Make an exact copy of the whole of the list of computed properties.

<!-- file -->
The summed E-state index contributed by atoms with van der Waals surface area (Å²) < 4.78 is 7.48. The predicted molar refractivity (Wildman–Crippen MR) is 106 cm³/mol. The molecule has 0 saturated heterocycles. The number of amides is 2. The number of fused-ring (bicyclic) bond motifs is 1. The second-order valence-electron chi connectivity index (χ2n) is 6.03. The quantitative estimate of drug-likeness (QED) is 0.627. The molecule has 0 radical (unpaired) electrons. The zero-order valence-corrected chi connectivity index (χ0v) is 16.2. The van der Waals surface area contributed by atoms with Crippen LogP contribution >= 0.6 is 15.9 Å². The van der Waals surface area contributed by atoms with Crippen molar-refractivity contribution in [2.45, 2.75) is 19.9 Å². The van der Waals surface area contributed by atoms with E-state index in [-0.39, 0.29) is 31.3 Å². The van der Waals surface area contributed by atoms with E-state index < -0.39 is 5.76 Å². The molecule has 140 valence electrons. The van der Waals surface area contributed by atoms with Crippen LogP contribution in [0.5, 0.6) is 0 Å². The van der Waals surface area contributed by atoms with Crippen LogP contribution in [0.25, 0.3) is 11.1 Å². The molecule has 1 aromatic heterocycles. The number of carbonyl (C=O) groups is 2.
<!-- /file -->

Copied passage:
The summed E-state index contributed by atoms with van der Waals surface area (Å²) < 4.78 is 7.48. The predicted molar refractivity (Wildman–Crippen MR) is 106 cm³/mol. The molecule has 0 saturated heterocycles. The number of amides is 2. The number of fused-ring (bicyclic) bond motifs is 1. The second-order valence-electron chi connectivity index (χ2n) is 6.03. The quantitative estimate of drug-likeness (QED) is 0.627. The molecule has 0 radical (unpaired) electrons. The zero-order valence-corrected chi connectivity index (χ0v) is 16.2. The van der Waals surface area contributed by atoms with Crippen LogP contribution >= 0.6 is 15.9 Å². The van der Waals surface area contributed by atoms with Crippen molar-refractivity contribution in [2.45, 2.75) is 19.9 Å². The van der Waals surface area contributed by atoms with E-state index in [-0.39, 0.29) is 31.3 Å². The van der Waals surface area contributed by atoms with E-state index < -0.39 is 5.76 Å². The molecule has 140 valence electrons. The van der Waals surface area contributed by atoms with Crippen LogP contribution in [0.5, 0.6) is 0 Å². The van der Waals surface area contributed by atoms with Crippen LogP contribution in [0.25, 0.3) is 11.1 Å². The molecule has 1 aromatic heterocycles. The number of carbonyl (C=O) groups is 2.